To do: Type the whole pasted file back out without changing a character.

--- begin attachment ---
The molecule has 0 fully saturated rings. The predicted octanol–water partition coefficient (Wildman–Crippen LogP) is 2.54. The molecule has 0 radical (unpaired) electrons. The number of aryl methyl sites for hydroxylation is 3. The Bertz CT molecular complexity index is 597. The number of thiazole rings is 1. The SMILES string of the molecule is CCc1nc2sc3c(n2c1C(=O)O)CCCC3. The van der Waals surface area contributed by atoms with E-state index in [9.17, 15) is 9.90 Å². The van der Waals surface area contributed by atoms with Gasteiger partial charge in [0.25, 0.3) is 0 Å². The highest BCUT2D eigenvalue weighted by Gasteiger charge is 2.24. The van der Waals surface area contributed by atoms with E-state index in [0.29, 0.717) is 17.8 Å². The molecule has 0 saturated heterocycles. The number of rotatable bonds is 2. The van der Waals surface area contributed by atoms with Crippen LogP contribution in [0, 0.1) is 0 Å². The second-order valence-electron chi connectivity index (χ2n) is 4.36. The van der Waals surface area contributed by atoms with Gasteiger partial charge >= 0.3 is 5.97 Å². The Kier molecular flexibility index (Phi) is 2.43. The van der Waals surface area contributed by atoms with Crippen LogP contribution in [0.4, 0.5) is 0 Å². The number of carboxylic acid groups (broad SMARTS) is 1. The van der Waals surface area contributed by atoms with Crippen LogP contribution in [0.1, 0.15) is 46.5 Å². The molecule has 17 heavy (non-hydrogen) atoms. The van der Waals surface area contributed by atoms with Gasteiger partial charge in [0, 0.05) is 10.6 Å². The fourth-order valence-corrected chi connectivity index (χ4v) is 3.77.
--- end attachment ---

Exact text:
The molecule has 0 fully saturated rings. The predicted octanol–water partition coefficient (Wildman–Crippen LogP) is 2.54. The molecule has 0 radical (unpaired) electrons. The number of aryl methyl sites for hydroxylation is 3. The Bertz CT molecular complexity index is 597. The number of thiazole rings is 1. The SMILES string of the molecule is CCc1nc2sc3c(n2c1C(=O)O)CCCC3. The van der Waals surface area contributed by atoms with E-state index in [9.17, 15) is 9.90 Å². The van der Waals surface area contributed by atoms with Gasteiger partial charge in [0.25, 0.3) is 0 Å². The highest BCUT2D eigenvalue weighted by Gasteiger charge is 2.24. The van der Waals surface area contributed by atoms with E-state index in [0.29, 0.717) is 17.8 Å². The molecule has 0 saturated heterocycles. The number of rotatable bonds is 2. The van der Waals surface area contributed by atoms with Crippen LogP contribution in [0, 0.1) is 0 Å². The second-order valence-electron chi connectivity index (χ2n) is 4.36. The van der Waals surface area contributed by atoms with Gasteiger partial charge >= 0.3 is 5.97 Å². The Kier molecular flexibility index (Phi) is 2.43. The van der Waals surface area contributed by atoms with Crippen LogP contribution in [0.4, 0.5) is 0 Å². The number of carboxylic acid groups (broad SMARTS) is 1. The van der Waals surface area contributed by atoms with Crippen LogP contribution in [0.1, 0.15) is 46.5 Å². The molecule has 17 heavy (non-hydrogen) atoms. The van der Waals surface area contributed by atoms with Gasteiger partial charge in [0, 0.05) is 10.6 Å². The fourth-order valence-corrected chi connectivity index (χ4v) is 3.77.